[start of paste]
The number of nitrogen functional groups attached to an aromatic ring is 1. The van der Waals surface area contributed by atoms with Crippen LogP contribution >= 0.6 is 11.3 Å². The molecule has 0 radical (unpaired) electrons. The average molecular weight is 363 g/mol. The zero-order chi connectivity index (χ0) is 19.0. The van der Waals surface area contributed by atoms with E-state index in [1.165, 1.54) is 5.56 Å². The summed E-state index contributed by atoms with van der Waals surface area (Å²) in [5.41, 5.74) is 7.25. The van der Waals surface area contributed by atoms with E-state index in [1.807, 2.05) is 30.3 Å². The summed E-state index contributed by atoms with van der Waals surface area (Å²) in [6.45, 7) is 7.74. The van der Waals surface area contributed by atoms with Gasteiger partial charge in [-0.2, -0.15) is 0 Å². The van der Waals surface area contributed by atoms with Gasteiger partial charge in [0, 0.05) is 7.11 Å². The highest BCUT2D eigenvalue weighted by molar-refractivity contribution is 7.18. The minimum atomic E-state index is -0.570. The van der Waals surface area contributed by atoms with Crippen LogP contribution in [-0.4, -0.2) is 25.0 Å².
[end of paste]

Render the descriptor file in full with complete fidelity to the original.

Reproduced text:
The number of nitrogen functional groups attached to an aromatic ring is 1. The van der Waals surface area contributed by atoms with Crippen LogP contribution >= 0.6 is 11.3 Å². The molecule has 0 radical (unpaired) electrons. The average molecular weight is 363 g/mol. The zero-order chi connectivity index (χ0) is 19.0. The van der Waals surface area contributed by atoms with E-state index in [1.165, 1.54) is 5.56 Å². The summed E-state index contributed by atoms with van der Waals surface area (Å²) in [5.41, 5.74) is 7.25. The van der Waals surface area contributed by atoms with E-state index in [1.807, 2.05) is 30.3 Å². The summed E-state index contributed by atoms with van der Waals surface area (Å²) in [6.45, 7) is 7.74. The van der Waals surface area contributed by atoms with Gasteiger partial charge in [-0.2, -0.15) is 0 Å². The van der Waals surface area contributed by atoms with Gasteiger partial charge in [0, 0.05) is 7.11 Å². The highest BCUT2D eigenvalue weighted by molar-refractivity contribution is 7.18. The minimum atomic E-state index is -0.570. The van der Waals surface area contributed by atoms with Crippen LogP contribution in [-0.4, -0.2) is 25.0 Å².